|A Closer Look Into the Bruins First Month of the Season.||Connelly’s Top Ten: Posse!||Connelly’s Top Ten: Edelman Lays Eggs (so did the coordinators)||Connelly’s Top Ten – Thank You Veterans!|
If you’re a fan of fine defense, you will enjoy this infield unit in 2010. A quick recap of what went down this offseason:
OK, so that last one doesn’t really make a difference, but this infield unit could be regarded as the best in the AL if not in all of baseball. While the offense is nothing to gawk at, it is still solid and with a full year of Victor Martinez in the lineup, it should be good enough, especially with the upgrade in starting pitching and defense. Let’s take a look at the positions and see how this year’s team shapes up.
Red Sox fans have been forced to watch Jason Varitek struggle to the tune of a .215/.313/.374 line over the last two seasons, so a full season of Victor Martinez in the lineup will do wonders for the offense. After being traded to Boston, Martinez batted .336 and hit eight home runs in 56 games. Moving from a sub-.220 batting average to a .300+ one is not a small upgrade and it will show as Martinez cements himself as the No. 3 hitter in the lineup behind Dustin Pedroia and Jacoby Ellsbury or Marco Scutaro.
There’s nothing different at this position as Youkilis, who played 78 games at first base last season, will start the majority of games there this year. At this point, we know exactly what Youkilis brings to the table, and that’s a .300 batting average with 28 home runs and 100 RBI. Where the real difference will be is on defense because Youkilis is a much better defensively at first base than third base.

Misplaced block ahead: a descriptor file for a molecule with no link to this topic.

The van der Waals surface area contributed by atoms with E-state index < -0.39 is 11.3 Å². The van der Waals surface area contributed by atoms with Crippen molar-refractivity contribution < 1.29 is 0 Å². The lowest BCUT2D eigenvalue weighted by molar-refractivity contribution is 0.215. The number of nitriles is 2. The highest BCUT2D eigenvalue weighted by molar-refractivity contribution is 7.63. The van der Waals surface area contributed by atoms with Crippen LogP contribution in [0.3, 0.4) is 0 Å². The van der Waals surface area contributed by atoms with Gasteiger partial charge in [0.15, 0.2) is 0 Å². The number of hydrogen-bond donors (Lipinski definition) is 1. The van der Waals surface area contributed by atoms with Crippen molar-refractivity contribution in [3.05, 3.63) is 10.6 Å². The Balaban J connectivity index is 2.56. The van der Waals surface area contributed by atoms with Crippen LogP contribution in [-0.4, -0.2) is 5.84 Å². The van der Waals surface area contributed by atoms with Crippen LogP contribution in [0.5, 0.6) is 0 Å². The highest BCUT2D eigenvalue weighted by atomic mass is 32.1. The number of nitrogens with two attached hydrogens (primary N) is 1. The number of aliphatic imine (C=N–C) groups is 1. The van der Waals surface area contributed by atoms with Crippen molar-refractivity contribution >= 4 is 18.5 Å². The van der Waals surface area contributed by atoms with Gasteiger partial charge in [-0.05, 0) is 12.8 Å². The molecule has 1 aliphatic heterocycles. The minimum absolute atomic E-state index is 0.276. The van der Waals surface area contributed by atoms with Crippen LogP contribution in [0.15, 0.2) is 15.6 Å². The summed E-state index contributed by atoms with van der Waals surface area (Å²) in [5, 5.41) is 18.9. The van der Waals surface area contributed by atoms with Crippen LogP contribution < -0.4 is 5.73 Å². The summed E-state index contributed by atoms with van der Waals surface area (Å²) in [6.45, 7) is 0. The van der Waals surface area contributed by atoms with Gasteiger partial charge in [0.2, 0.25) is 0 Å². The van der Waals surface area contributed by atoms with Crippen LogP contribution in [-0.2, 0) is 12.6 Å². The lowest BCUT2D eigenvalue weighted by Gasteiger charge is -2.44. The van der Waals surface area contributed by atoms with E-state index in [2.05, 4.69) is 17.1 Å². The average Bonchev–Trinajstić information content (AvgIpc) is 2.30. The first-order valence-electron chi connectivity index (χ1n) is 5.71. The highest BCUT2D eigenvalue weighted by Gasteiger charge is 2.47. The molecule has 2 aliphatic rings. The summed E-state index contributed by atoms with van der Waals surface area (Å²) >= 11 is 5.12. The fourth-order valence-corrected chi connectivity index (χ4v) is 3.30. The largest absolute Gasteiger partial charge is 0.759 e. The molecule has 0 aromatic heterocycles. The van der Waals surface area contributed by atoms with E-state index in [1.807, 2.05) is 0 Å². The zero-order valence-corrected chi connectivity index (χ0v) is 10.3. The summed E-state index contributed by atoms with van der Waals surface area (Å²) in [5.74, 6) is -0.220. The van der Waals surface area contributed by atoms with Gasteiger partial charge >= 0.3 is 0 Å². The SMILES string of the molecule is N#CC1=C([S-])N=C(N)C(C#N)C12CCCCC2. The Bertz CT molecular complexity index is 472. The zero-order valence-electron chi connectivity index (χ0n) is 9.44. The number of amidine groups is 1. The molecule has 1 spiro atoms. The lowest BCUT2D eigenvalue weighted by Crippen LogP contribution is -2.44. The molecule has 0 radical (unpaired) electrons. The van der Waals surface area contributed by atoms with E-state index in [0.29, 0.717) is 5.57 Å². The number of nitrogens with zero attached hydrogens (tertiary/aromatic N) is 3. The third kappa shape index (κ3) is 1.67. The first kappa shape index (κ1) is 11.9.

Much like first base, this position is rock solid with Dustin Pedroia, who is just one year removed from an MVP season. In that season he hit .326 with 17 home runs, 118 runs and 20 steals and there is no reason to think he can’t duplicate those numbers again. Last year, Pedroia faced a lot of off-field issues with his family, which definitely bothered him at the plate. Along with very solid offensive numbers, Pedroia brings gold-glove caliber defense to the position.
The Red Sox went out and signed arguably the best free agent shortstop on the market in Marco Scutaro. Sure he isn’t a top 10 player at his position, but for what the Red Sox need him to do he will work just fine. Most likely, Scutaro will bat leadoff or at the bottom of the order and will be required to get on base, which he did at a .379 pace last season. Over the last four years, Scutaro has hit for a .270 batting average and compiled a .354 on-base percentage. He also walked a career-high 90 times last season and if he can return just a fraction of that production, the Red Sox will be better off.
A lot has been said about the Adrian Beltre signing this offseason, but the bottom line is that the deal is about as perfect as it can get for the two parties involved. Last year, Beltre was hampered by a shoulder issue and failed to reach 20 home runs for the first time since 2005. Fenway Park should be more friendly to Beltre than Safeco Field so you can expect a small spike in his offensive numbers. Then again, he’s going to be batting seventh or eighth in the order, so I would even take his Safeco numbers.